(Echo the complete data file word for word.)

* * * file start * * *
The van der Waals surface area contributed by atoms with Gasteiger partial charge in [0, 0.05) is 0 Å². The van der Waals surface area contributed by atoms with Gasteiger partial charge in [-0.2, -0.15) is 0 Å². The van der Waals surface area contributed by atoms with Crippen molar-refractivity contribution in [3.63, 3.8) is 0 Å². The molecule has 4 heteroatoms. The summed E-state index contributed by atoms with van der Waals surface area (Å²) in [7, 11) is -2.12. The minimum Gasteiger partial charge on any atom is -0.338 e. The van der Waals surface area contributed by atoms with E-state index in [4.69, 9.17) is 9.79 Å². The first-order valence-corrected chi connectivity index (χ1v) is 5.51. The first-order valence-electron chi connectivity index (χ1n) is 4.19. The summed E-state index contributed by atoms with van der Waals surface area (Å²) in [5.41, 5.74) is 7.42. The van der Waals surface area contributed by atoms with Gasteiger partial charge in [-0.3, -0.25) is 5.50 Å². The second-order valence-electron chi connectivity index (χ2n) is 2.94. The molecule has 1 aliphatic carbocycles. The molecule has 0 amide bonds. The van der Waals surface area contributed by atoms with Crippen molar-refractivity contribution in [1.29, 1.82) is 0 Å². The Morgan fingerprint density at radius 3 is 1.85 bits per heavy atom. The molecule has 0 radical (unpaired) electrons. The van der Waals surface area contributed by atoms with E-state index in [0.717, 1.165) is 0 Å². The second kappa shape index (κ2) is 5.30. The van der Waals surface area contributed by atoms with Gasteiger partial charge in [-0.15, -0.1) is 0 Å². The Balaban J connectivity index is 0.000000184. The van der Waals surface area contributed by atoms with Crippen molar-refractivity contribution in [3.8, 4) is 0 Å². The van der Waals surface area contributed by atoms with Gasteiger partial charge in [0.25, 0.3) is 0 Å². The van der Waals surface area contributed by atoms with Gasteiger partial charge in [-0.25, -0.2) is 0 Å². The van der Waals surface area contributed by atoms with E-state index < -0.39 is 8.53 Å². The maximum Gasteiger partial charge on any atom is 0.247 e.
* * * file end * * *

The van der Waals surface area contributed by atoms with Gasteiger partial charge in [0, 0.05) is 0 Å². The van der Waals surface area contributed by atoms with Gasteiger partial charge in [-0.2, -0.15) is 0 Å². The van der Waals surface area contributed by atoms with Crippen molar-refractivity contribution in [3.63, 3.8) is 0 Å². The molecule has 4 heteroatoms. The summed E-state index contributed by atoms with van der Waals surface area (Å²) in [7, 11) is -2.12. The minimum Gasteiger partial charge on any atom is -0.338 e. The van der Waals surface area contributed by atoms with E-state index in [4.69, 9.17) is 9.79 Å². The first-order valence-corrected chi connectivity index (χ1v) is 5.51. The first-order valence-electron chi connectivity index (χ1n) is 4.19. The summed E-state index contributed by atoms with van der Waals surface area (Å²) in [5.41, 5.74) is 7.42. The van der Waals surface area contributed by atoms with Gasteiger partial charge in [-0.3, -0.25) is 5.50 Å². The second-order valence-electron chi connectivity index (χ2n) is 2.94. The molecule has 1 aliphatic carbocycles. The molecule has 0 amide bonds. The van der Waals surface area contributed by atoms with Crippen molar-refractivity contribution in [1.29, 1.82) is 0 Å². The Morgan fingerprint density at radius 3 is 1.85 bits per heavy atom. The molecule has 0 radical (unpaired) electrons. The van der Waals surface area contributed by atoms with E-state index in [0.717, 1.165) is 0 Å². The second kappa shape index (κ2) is 5.30. The van der Waals surface area contributed by atoms with Gasteiger partial charge in [-0.15, -0.1) is 0 Å². The Balaban J connectivity index is 0.000000184. The van der Waals surface area contributed by atoms with Crippen molar-refractivity contribution in [3.8, 4) is 0 Å². The van der Waals surface area contributed by atoms with Gasteiger partial charge in [0.25, 0.3) is 0 Å². The van der Waals surface area contributed by atoms with Gasteiger partial charge in [-0.25, -0.2) is 0 Å². The van der Waals surface area contributed by atoms with E-state index < -0.39 is 8.53 Å². The maximum Gasteiger partial charge on any atom is 0.247 e.